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Geert Wilders’ win in Dutch election is a boon for Europe’s far right

The success of far-right leader Geert Wilders in Dutch elections on Wednesday is the latest triumph for nationalist, anti-establishment politicians who rail against liberal elites around the world.

His victory will pile pressure on the EU to find ways to reduce immigration and builds momentum for hard-right parties ahead of European parliament elections in June.

Wilders’ Freedom party is slated to win 37 seats, doubling its total, followed by a left-wing alliance of Labour and Greens led by the EU’s former climate chief Frans Timmermans with 25, and the Liberal VVD party with 23. The forecast by press agency ANP is based on 98 per cent of the votes counted.

Following recent opinion polls predicting Donald Trump could return as US president, the Dutch vote again showed a gulf in a developed economy between better-off city dwellers and rural voters worried about rising immigration and declining public services.

The Freedom party did best outside the cities, but also won narrowly in working-class Rotterdam and The Hague, gaining votes from the VVD.

Wilders, 60, who has been an MP since 1998 and lives under police protection for his anti-Muslim stance, said he would curtail an “asylum tsunami” and ensure “the Dutch get their country back”.

VVD leader Dilan Yeşilgöz-Zegerius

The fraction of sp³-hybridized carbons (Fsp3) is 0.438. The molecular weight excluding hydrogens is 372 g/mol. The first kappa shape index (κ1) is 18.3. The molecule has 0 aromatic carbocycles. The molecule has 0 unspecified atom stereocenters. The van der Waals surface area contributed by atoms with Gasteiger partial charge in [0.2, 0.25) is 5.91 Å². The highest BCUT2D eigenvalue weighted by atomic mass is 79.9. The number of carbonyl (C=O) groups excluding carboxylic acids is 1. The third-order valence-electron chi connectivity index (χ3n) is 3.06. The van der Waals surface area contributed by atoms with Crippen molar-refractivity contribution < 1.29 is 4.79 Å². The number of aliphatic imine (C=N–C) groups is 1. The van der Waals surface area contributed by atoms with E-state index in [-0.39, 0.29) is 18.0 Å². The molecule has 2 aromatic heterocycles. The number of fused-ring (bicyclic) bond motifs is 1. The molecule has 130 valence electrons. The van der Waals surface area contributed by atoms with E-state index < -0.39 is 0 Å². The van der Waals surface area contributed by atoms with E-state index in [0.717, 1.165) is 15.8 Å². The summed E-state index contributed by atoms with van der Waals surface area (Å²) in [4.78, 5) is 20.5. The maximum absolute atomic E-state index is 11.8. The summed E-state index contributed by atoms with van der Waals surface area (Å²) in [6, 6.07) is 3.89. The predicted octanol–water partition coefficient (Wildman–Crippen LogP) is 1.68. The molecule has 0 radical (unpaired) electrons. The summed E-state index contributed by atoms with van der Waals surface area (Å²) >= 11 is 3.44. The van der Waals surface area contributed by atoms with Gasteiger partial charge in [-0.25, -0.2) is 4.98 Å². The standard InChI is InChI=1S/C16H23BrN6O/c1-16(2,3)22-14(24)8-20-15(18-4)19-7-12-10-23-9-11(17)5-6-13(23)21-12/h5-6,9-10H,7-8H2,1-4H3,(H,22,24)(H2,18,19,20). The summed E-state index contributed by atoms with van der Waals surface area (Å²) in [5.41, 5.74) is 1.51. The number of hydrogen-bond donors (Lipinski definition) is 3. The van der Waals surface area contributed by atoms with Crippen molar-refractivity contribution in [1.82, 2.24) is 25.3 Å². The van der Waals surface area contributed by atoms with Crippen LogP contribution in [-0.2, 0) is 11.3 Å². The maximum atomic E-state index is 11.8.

VVD leader Dilan Yeşilgöz-Zegerius said she did not think she would serve in a Wilders cabinet © Piroschka van de Wouw/Reuters

More than half of Dutch voters named asylum and migration as a key issue, according to surveys conducted by Ipsos on behalf of NOS and RTL Nieuws.

Annual net migration hit more than 220,000 last year in the densely populated country of 18mn. Rightwing politicians say new arrivals are exacerbating a housing shortage that has made homes unaffordable for young people and lower-income families.

Fellow far-right leaders in France and Italy seized on Wilders’ victory.

“It shows that more and more countries in the EU contest its functioning and want to take back control of immigration, which is considered by many as excessive and anarchic,” France’s Marine Le Pen said on Thursday.

“A new Europe is possible,” Italian League leader Matteo Salvini wrote on social media platform X, along with a picture of himself with Wilders. 

Wilders wants a referendum on leaving the EU, of which the Netherlands was a founder member, and has long pushed for a ban on the Koran and mosques. But he will have to compromise to govern.

Polling for the EU elections next year predicts big increases for hard-right parties, and losses for the Greens, Socialists and the centre right. French finance minister Bruno Le Maire said Wilders’ victory was the result of “many worries and fears” that had built up in Europe in recent years and that were feeding the rise of far-right parties across the continent.

“It’s very sad we have an anti-immigrant party on top,” said Elijah Vermeulen, a 20-year-old student and first time general election voter. “They blame all the problems in the country on immigrants — healthcare, housing, inflation.